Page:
Late Thursday morning, they launched the 19th Tour Championship at East Lake. Last year, the 18th ended in the golf equivalent of a Black Friday stampede at Walmart. As Tiger Woods came up No. 18, with his first victory in five years in sight, it seemed like a dam broke and a hooting flood of humanity swept over the fairway. No flimsy gallery rope could contain the joy.  

This year, it began, very quietly, with Lucas Glover and Jason Kokrak first off the tee. Yeah, you think they’re going to have trouble even approximating the energy of a year ago? They maybe never will.   

Along with all the other changes out here — change in scoring, change in date, change in money — there will be very much a change in the static charge of the week. It’s nobody’s fault. It’s just timing, the natural consequence of following the best moment the Tour Championship will ever know.  

This year’s tournament will have its own intrigues — inevitable with 17 of the top 20 players in the world sorting through this new staggered scoring system. It will be a good show on a terrific and spectator-friendly course. Tickets for the hospitality areas that sprout here in toadstool profusion were in high demand, we’re told. Although some early predictions that East Lake could sell out some days will fall short because there is no Woods to make that happen.

Woods didn’t make the field this year, and even if he did, his game was in no shape to recreate the buzz of 2018.

The uniquely special nature of what we witnessed then still resonates a year later — and will for years to come. It was for Woods and for golf the harbinger of seven months later just a piece over on I-20 at the Masters. Only at Augusta, they’d have called out the National Guard had the fans even leaned too heavily on the ropes. At East Lake, they just let the Woods celebration spill over onto the course.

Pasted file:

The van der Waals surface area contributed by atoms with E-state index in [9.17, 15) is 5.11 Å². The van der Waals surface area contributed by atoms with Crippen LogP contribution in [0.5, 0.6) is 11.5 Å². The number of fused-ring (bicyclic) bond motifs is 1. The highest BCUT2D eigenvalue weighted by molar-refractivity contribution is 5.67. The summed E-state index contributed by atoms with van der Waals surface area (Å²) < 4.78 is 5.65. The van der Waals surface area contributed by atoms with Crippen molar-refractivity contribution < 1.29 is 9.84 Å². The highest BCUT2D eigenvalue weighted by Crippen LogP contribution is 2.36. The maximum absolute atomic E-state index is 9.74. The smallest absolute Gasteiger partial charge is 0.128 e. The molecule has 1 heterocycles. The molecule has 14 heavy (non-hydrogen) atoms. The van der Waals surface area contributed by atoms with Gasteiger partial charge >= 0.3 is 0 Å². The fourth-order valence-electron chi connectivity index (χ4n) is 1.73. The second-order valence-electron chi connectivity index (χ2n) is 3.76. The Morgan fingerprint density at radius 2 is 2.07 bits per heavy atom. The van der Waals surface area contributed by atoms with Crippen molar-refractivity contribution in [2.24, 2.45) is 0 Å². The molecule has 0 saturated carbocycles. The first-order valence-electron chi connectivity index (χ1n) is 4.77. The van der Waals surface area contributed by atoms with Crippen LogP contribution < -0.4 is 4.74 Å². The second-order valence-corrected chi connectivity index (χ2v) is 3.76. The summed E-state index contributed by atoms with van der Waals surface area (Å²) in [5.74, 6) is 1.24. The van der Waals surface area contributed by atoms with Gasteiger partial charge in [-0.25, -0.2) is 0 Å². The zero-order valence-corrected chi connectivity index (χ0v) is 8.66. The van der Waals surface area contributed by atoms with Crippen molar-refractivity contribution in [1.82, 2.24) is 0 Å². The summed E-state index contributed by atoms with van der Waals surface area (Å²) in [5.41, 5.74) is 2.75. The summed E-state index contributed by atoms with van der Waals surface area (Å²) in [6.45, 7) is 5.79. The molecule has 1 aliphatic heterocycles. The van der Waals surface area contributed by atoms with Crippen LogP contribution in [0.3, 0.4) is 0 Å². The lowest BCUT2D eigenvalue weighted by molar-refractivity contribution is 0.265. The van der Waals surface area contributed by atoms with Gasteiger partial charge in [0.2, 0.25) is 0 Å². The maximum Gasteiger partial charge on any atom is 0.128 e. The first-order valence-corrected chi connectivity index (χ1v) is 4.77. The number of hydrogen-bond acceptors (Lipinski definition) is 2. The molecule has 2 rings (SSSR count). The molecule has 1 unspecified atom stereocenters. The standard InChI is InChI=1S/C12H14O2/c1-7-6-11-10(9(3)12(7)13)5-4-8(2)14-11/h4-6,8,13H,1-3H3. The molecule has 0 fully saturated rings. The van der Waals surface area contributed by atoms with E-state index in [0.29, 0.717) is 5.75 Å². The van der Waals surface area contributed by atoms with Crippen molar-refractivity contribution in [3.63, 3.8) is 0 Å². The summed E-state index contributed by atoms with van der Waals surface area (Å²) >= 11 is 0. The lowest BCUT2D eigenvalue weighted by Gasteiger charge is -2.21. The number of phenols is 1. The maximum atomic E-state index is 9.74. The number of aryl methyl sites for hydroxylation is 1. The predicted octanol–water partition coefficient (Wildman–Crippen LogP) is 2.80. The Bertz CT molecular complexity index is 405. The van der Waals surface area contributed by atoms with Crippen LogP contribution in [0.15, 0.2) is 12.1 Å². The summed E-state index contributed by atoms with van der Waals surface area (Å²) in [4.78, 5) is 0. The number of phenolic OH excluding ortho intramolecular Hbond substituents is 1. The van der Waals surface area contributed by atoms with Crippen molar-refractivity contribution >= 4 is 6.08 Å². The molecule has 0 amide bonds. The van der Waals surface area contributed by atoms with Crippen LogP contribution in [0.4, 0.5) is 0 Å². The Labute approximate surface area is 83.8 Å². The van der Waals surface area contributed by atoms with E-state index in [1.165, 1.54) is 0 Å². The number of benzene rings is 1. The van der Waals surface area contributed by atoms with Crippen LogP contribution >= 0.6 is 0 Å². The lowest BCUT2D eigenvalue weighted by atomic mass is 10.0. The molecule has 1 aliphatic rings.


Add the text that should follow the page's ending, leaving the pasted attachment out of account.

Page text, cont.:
His peers didn’t know quite what to do, other than to get out of the way. Justin Rose won the FedEx Cup that day, but does it count if nobody noticed? Woods took up all the oxygen on the course with his tournament victory.

“When I was tapping in to win the FedEx Cup, I could see the chaos streaming down the 18th fairway,” Rose recalled this week. “I hit my putt pretty quickly because I could see the galleries were all in the fairway. They were just sweeping down the last hole. And I kind of felt like if I knocked it three, four feet past and had to mark, wait for my playing partner to finish, I could be in a situation where all the chaos was on top of me. There was a little bit of pressure to get it done quickly and get it done easily.”  

Celebrities marveled. Atlanta-based performer Big Boi was there and as he told PGA Tour Entertainment later, “The atmosphere was incredible, man. It was almost like a concert, you know? There was a lot of positive energy. Everybody was rooting for Tiger, and you know to see him come back and come back in a major way like that. I think you know the whole city was behind him, and he made it count.”

Fans became extreme cross-country runners.

As one, Lauren Evans, told the Tour, “We were all running toward him until they stopped us with a rope. Yes, we ran through a bunker. My friend kind of tripped into it once we started running and then we just sort of exchanged a look, like we're gonna run through the bunker. Everyone followed us. I don't know how we made it up the other side. It's pretty steep, but we made it somehow.”

The grandson of Bobby Jones, the patron saint of this place, was in the clubhouse but still very much in the blast zone as Woods finished on 18.

“The roar was so loud that this building actually vibrated, you could actually see water kind of move just a little bit on top of the glasses,” Bobby Jones IV told the Tour. “I could actually feel the roar. It's a moment I'll never forget. Even though the Tour Championship doesn't quite make a major championship, that's got to be one of the greatest moments that I'll ever remember in the game of golf.”

And the commissioner became a fan.

“The thing I'll never forget just was the noise coming from the 18th tee all the way up to the 18th green,” PGA Tour Commissioner Jay Monahan said earlier this week. “And then as he made his walk, you felt it here, you felt it there. Just an entire property willing a player to win. It was palpable. You could just feel it in your bones.” 

This week will be a good show, no doubt. But it can’t hope to stand eye-to-eye with the day they turned East Lake into a mosh pit

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About the Author

Steve Hummer
Steve Hummer
Steve Hummer writes sports features for The Atlanta Journal-Constitution. He covers a wide range of sports and topics.
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